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Order-making through productive ambiguity: Locating liberal and other ideas and institutions in the use of force and peace operations

Friday, October 7, 2022, 1:30 pm – 3:00 pm

Moderator: Xymena Kurowska, Associate Professor (CEU IR department)


Contestation within and across collective security institutions – both the UN and regional organizations (ROs) –  oscillates between order-challenging and order-consistent movements. Drawing from the special issue’s framework paper, I look to the ambiguous ideational and institutional foundations of the collective security order(ing) to explain why we see persistent contestation and why order-challenging contestation has remained unsuccessful, even as dissatisfaction with the main organization, the UN, remains high. My argument is twofold. First, the UN has historically been a case of low liberal embeddedness and low legalized institutionalization. The liberal notion that the use of force may be legitimate if done in the name of human rights and self-determination, co-exists alongside illiberal ideas about sovereign territorial boundaries, rights of non-intervention and privileged political communities. Legal ambiguities regarding the definition of peace, enforcement, threat and the relationship between the UN and ROs produce dialectical ordering where liberal and illiberal ordering streams coexist. This means that while the UN has been fraught with contestation from the start, dissatisfied actors can rely on their liberal or illiberal ideas and ROs to protect their interests. Second, the low legal embeddedness and the coexistence of the UN with numerous ROs sustains order-consistent dialectical contestation. Because both sets of institutions are responsible for “ordering” military interventions, dissatisfied challengers can move among organizations as suits them. This is not to say that order-challenging contestation has not occurred. After the Cold War, some actors tried to introduce a liberal peace approach (increasing liberal embeddedness) worldwide, however, without being able to increase legalization. The illiberal ordering stream countered this by engaging in peace operations without reference to the liberal paradigm and even liberal actors found the liberal order-challenging practice too costly. Other challenging attempts to move away from ordering and instead impose an order, such as Russia’s sphere of influence approach, have also remained unsuccessful so far as Russia still engages within the UN.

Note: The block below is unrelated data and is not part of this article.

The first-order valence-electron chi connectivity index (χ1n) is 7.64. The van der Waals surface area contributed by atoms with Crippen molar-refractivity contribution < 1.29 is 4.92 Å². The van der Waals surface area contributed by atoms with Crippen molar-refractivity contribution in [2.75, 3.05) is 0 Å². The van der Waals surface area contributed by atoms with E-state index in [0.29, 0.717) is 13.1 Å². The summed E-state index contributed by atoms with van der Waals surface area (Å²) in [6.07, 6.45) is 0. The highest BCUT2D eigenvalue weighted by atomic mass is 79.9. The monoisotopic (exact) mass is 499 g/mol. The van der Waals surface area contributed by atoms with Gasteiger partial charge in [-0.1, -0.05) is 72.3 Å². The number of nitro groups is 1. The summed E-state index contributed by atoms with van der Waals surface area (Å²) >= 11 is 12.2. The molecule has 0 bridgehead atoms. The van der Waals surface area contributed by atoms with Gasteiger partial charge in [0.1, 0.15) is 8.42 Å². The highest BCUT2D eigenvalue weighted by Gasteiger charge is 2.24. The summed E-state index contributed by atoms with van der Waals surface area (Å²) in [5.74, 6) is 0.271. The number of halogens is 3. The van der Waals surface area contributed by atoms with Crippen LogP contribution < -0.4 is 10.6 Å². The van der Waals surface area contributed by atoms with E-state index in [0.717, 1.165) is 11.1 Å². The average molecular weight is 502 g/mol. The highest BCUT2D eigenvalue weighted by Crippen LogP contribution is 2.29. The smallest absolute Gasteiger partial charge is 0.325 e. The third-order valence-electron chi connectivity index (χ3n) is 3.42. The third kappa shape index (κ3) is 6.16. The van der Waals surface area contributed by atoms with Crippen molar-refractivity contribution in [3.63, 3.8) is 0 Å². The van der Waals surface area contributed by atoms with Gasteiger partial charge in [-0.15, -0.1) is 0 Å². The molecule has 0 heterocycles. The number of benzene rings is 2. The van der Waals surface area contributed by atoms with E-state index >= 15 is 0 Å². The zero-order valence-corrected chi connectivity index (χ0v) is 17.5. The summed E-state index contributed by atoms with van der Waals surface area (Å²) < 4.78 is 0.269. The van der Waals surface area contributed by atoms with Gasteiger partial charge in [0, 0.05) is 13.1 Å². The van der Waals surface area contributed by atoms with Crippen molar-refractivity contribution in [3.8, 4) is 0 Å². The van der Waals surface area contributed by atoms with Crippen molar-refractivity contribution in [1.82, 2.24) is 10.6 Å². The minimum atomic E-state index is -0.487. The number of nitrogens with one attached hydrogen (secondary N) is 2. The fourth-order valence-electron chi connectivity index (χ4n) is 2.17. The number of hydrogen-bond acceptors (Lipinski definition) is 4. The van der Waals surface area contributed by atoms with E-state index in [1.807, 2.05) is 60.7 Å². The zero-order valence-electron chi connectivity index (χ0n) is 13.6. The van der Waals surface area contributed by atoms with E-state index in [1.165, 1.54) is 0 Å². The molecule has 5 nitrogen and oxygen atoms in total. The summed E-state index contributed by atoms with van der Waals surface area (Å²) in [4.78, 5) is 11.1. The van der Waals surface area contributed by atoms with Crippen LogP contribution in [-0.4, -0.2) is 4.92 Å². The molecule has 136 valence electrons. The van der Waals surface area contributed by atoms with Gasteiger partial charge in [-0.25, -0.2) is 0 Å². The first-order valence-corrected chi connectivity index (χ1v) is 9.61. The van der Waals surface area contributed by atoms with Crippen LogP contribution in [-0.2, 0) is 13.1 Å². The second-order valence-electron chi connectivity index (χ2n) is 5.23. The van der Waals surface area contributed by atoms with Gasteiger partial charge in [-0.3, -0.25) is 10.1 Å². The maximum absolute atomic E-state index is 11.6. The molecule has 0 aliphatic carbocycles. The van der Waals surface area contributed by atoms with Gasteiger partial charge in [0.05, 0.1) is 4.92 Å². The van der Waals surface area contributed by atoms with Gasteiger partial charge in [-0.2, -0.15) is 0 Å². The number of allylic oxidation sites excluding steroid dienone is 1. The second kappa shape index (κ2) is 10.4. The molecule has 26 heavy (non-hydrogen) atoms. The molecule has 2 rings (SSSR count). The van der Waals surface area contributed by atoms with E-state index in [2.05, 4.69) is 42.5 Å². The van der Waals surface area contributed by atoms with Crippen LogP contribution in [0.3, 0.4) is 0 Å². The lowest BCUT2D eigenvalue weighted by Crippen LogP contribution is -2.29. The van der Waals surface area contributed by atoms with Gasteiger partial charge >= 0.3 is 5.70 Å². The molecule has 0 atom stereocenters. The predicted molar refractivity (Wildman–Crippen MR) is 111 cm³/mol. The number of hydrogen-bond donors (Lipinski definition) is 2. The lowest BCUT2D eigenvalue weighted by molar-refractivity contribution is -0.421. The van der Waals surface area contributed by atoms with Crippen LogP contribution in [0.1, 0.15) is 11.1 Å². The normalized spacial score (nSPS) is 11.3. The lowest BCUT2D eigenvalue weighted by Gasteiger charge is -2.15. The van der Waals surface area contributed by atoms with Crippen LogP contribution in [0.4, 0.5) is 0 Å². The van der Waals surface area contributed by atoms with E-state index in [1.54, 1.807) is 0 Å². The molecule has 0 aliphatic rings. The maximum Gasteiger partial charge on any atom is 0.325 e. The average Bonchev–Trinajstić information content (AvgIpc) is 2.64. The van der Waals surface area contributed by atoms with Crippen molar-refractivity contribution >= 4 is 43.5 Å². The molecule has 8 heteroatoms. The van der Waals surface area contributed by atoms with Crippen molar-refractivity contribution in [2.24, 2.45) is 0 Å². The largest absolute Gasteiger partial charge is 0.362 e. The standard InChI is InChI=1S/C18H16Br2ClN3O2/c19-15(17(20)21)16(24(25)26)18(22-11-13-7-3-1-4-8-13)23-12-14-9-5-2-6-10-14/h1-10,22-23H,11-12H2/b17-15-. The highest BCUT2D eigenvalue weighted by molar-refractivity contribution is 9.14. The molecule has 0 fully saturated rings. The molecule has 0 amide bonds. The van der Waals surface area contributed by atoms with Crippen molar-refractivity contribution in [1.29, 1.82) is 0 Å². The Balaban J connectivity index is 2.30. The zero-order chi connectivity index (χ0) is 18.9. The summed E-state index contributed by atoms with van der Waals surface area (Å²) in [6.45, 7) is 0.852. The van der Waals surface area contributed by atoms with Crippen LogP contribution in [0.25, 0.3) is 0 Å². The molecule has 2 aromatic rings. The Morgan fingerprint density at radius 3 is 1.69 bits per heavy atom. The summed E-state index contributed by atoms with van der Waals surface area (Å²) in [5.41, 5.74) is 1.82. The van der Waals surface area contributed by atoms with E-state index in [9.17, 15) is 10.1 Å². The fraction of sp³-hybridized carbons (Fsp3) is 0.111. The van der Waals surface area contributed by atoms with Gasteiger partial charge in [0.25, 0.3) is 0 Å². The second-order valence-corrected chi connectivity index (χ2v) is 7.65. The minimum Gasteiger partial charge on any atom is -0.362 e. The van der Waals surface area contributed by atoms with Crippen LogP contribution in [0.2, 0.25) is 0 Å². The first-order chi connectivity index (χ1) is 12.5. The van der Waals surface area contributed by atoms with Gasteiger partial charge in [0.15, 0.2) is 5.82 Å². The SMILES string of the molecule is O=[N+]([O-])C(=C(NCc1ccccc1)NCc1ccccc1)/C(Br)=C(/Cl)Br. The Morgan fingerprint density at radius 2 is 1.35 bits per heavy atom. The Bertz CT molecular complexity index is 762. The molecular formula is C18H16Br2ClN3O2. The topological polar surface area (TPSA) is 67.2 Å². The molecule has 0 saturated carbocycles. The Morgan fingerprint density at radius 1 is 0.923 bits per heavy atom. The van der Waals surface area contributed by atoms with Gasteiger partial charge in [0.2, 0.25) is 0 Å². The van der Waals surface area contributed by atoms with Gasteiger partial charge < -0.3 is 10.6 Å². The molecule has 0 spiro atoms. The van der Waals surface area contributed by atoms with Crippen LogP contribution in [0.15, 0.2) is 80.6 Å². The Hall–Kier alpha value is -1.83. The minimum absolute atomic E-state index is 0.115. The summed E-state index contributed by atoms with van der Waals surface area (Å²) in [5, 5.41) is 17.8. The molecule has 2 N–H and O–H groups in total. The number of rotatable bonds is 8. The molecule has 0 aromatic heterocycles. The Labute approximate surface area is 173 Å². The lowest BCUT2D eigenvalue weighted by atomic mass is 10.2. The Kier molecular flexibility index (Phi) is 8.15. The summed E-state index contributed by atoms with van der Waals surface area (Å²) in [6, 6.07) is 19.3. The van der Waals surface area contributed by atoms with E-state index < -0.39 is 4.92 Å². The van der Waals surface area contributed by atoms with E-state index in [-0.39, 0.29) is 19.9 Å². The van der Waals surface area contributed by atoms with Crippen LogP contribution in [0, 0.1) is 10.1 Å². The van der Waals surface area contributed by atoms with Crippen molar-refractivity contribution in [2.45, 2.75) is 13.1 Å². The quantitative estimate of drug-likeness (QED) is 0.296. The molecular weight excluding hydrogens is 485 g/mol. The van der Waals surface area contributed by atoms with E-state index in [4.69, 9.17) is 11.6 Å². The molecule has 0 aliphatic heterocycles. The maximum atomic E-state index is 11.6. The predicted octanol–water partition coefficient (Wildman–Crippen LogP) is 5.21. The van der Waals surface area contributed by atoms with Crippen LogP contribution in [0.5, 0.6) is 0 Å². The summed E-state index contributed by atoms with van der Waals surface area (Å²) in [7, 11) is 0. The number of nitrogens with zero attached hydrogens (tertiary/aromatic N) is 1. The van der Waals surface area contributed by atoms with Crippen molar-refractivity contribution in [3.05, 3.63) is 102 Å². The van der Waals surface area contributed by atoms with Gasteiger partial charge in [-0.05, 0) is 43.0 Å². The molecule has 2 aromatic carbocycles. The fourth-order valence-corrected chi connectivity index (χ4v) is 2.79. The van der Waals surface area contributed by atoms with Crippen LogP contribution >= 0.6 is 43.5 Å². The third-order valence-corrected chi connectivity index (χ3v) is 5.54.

Stephanie Hofmann holds the Joint Chair in International Relations between the Department of Political and Social Science and Robert Schuman Centre of Advanced Studies and is director of the Europe in the World research area at the Robert Schuman Centre. She is currently on leave from the Graduate Institute of International and Development Studies, where she is Professor in International Relations and Political Science. Stephanie holds a PhD in Government from Cornell University (2009).

Most of her research revolves around densely institutionalized spaces (also called regime complexes), variegated institutional expressions of multilateralism, national preference formation on foreign and security policy issues and global ordering processes. In terms of issue areas, she mainly focuses on crisis management and cyberspace but is also interested in the nexus between security and economic policy issues. While she has worked a lot on European and transatlantic institutions, she also has started researching the AU, CSTO, SCO, OAS and the UN. Her work has been published, among others, with Cambridge University Press and journals such as Cooperation and Conflict, European Journal of International Relations, International Affairs, Journal of Common Market Studies, Journal of Conflict Resolution, Journal of European Public Policy, Journal of Strategic Studies, Journal of Peace Research, Perspectives on Politics, and West European Politics.

To join online, please use the following Zoom details:

Meeting ID: 950 7372 7560
Passcode: 193862